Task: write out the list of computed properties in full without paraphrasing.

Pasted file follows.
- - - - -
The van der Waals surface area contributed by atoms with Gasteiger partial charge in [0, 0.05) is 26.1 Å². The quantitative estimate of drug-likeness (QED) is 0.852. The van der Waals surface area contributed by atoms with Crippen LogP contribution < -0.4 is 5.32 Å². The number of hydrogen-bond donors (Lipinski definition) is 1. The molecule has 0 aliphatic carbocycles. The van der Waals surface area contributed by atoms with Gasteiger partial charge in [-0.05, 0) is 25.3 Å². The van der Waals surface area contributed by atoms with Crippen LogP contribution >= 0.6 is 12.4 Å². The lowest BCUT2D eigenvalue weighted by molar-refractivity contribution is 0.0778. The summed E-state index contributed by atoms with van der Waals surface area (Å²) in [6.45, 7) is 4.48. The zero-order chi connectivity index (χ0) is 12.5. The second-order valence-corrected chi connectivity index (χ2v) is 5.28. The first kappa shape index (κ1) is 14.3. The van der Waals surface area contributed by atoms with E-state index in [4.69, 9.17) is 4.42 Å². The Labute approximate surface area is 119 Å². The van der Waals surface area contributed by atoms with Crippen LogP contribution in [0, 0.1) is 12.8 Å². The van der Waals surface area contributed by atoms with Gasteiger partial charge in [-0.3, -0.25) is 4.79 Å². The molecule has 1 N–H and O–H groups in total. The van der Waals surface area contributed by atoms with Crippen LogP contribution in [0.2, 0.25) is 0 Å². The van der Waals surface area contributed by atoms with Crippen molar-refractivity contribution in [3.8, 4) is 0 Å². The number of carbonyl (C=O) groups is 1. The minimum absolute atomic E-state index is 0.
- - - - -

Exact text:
The van der Waals surface area contributed by atoms with Gasteiger partial charge in [0, 0.05) is 26.1 Å². The quantitative estimate of drug-likeness (QED) is 0.852. The van der Waals surface area contributed by atoms with Crippen LogP contribution < -0.4 is 5.32 Å². The number of hydrogen-bond donors (Lipinski definition) is 1. The molecule has 0 aliphatic carbocycles. The van der Waals surface area contributed by atoms with Gasteiger partial charge in [-0.05, 0) is 25.3 Å². The van der Waals surface area contributed by atoms with Crippen LogP contribution >= 0.6 is 12.4 Å². The lowest BCUT2D eigenvalue weighted by molar-refractivity contribution is 0.0778. The summed E-state index contributed by atoms with van der Waals surface area (Å²) in [6.45, 7) is 4.48. The zero-order chi connectivity index (χ0) is 12.5. The second-order valence-corrected chi connectivity index (χ2v) is 5.28. The first kappa shape index (κ1) is 14.3. The van der Waals surface area contributed by atoms with E-state index in [4.69, 9.17) is 4.42 Å². The Labute approximate surface area is 119 Å². The van der Waals surface area contributed by atoms with Crippen LogP contribution in [0, 0.1) is 12.8 Å². The van der Waals surface area contributed by atoms with Gasteiger partial charge in [-0.3, -0.25) is 4.79 Å². The molecule has 1 N–H and O–H groups in total. The van der Waals surface area contributed by atoms with Crippen LogP contribution in [0.2, 0.25) is 0 Å². The van der Waals surface area contributed by atoms with Crippen molar-refractivity contribution in [3.8, 4) is 0 Å². The number of carbonyl (C=O) groups is 1. The minimum absolute atomic E-state index is 0.